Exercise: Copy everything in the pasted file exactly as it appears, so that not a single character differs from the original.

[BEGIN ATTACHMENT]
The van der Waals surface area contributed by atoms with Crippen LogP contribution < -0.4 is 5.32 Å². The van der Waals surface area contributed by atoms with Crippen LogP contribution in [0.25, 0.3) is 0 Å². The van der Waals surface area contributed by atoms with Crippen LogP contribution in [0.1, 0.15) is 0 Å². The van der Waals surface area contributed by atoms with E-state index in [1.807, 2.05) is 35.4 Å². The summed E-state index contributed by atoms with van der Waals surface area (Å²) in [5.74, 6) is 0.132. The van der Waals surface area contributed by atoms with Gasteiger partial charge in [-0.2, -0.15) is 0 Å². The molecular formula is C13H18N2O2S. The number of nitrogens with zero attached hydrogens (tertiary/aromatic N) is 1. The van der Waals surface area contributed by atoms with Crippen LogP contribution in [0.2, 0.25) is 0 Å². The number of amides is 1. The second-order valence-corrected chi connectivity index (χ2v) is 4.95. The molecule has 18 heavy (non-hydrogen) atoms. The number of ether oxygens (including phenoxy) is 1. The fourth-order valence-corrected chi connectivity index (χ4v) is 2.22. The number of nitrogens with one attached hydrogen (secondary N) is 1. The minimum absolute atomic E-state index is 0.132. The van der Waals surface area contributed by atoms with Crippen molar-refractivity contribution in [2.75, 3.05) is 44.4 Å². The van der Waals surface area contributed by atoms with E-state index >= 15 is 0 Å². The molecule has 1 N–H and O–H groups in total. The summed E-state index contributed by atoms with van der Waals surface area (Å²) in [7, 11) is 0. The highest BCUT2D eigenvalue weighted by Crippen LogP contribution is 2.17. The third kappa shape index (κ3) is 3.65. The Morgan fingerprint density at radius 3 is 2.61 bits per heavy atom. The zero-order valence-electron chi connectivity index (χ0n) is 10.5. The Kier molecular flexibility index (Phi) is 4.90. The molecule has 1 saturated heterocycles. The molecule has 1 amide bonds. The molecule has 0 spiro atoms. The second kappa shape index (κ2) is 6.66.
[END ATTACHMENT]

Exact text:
The van der Waals surface area contributed by atoms with Crippen LogP contribution < -0.4 is 5.32 Å². The van der Waals surface area contributed by atoms with Crippen LogP contribution in [0.25, 0.3) is 0 Å². The van der Waals surface area contributed by atoms with Crippen LogP contribution in [0.1, 0.15) is 0 Å². The van der Waals surface area contributed by atoms with E-state index in [1.807, 2.05) is 35.4 Å². The summed E-state index contributed by atoms with van der Waals surface area (Å²) in [5.74, 6) is 0.132. The van der Waals surface area contributed by atoms with Gasteiger partial charge in [-0.2, -0.15) is 0 Å². The molecular formula is C13H18N2O2S. The number of nitrogens with zero attached hydrogens (tertiary/aromatic N) is 1. The van der Waals surface area contributed by atoms with Crippen LogP contribution in [0.2, 0.25) is 0 Å². The number of amides is 1. The second-order valence-corrected chi connectivity index (χ2v) is 4.95. The molecule has 18 heavy (non-hydrogen) atoms. The number of ether oxygens (including phenoxy) is 1. The fourth-order valence-corrected chi connectivity index (χ4v) is 2.22. The number of nitrogens with one attached hydrogen (secondary N) is 1. The minimum absolute atomic E-state index is 0.132. The van der Waals surface area contributed by atoms with Crippen molar-refractivity contribution in [2.75, 3.05) is 44.4 Å². The van der Waals surface area contributed by atoms with E-state index >= 15 is 0 Å². The molecule has 1 N–H and O–H groups in total. The summed E-state index contributed by atoms with van der Waals surface area (Å²) in [7, 11) is 0. The highest BCUT2D eigenvalue weighted by Crippen LogP contribution is 2.17. The third kappa shape index (κ3) is 3.65. The Morgan fingerprint density at radius 3 is 2.61 bits per heavy atom. The zero-order valence-electron chi connectivity index (χ0n) is 10.5. The Kier molecular flexibility index (Phi) is 4.90. The molecule has 1 saturated heterocycles. The molecule has 1 amide bonds. The molecule has 0 spiro atoms. The second kappa shape index (κ2) is 6.66.